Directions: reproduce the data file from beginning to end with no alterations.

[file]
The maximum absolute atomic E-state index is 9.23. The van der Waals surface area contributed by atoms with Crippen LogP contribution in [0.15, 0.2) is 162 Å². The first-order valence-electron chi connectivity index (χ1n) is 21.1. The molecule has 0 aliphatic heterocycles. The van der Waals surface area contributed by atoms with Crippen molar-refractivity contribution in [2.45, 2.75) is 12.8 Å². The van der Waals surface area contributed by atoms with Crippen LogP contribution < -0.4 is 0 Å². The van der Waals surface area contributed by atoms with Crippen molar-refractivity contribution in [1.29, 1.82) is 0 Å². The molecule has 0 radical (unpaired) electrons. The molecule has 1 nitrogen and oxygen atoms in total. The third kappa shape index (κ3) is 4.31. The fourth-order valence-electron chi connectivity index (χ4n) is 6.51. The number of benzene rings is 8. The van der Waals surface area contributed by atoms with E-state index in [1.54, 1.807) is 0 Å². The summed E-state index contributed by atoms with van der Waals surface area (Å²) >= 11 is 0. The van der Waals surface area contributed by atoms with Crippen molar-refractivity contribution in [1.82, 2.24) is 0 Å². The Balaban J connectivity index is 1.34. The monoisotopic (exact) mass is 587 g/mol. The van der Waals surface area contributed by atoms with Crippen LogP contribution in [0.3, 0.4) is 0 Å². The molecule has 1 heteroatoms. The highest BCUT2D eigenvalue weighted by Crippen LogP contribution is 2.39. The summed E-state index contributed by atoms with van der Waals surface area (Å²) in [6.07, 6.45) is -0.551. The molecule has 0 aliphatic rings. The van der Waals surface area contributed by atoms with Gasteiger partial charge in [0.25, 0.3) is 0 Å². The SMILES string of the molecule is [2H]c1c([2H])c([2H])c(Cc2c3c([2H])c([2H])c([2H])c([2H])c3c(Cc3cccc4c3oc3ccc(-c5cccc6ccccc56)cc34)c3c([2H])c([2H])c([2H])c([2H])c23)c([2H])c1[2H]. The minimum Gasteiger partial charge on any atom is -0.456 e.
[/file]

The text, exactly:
The maximum absolute atomic E-state index is 9.23. The van der Waals surface area contributed by atoms with Crippen LogP contribution in [0.15, 0.2) is 162 Å². The first-order valence-electron chi connectivity index (χ1n) is 21.1. The molecule has 0 aliphatic heterocycles. The van der Waals surface area contributed by atoms with Crippen molar-refractivity contribution in [2.45, 2.75) is 12.8 Å². The van der Waals surface area contributed by atoms with Crippen LogP contribution < -0.4 is 0 Å². The van der Waals surface area contributed by atoms with Crippen molar-refractivity contribution in [1.29, 1.82) is 0 Å². The molecule has 0 radical (unpaired) electrons. The molecule has 1 nitrogen and oxygen atoms in total. The third kappa shape index (κ3) is 4.31. The fourth-order valence-electron chi connectivity index (χ4n) is 6.51. The number of benzene rings is 8. The van der Waals surface area contributed by atoms with E-state index in [1.54, 1.807) is 0 Å². The summed E-state index contributed by atoms with van der Waals surface area (Å²) >= 11 is 0. The van der Waals surface area contributed by atoms with Crippen molar-refractivity contribution in [1.82, 2.24) is 0 Å². The Balaban J connectivity index is 1.34. The monoisotopic (exact) mass is 587 g/mol. The van der Waals surface area contributed by atoms with Crippen LogP contribution in [0.3, 0.4) is 0 Å². The molecule has 1 heteroatoms. The highest BCUT2D eigenvalue weighted by Crippen LogP contribution is 2.39. The summed E-state index contributed by atoms with van der Waals surface area (Å²) in [6.07, 6.45) is -0.551. The molecule has 0 aliphatic rings. The van der Waals surface area contributed by atoms with Gasteiger partial charge in [0.25, 0.3) is 0 Å². The SMILES string of the molecule is [2H]c1c([2H])c([2H])c(Cc2c3c([2H])c([2H])c([2H])c([2H])c3c(Cc3cccc4c3oc3ccc(-c5cccc6ccccc56)cc34)c3c([2H])c([2H])c([2H])c([2H])c23)c([2H])c1[2H]. The minimum Gasteiger partial charge on any atom is -0.456 e.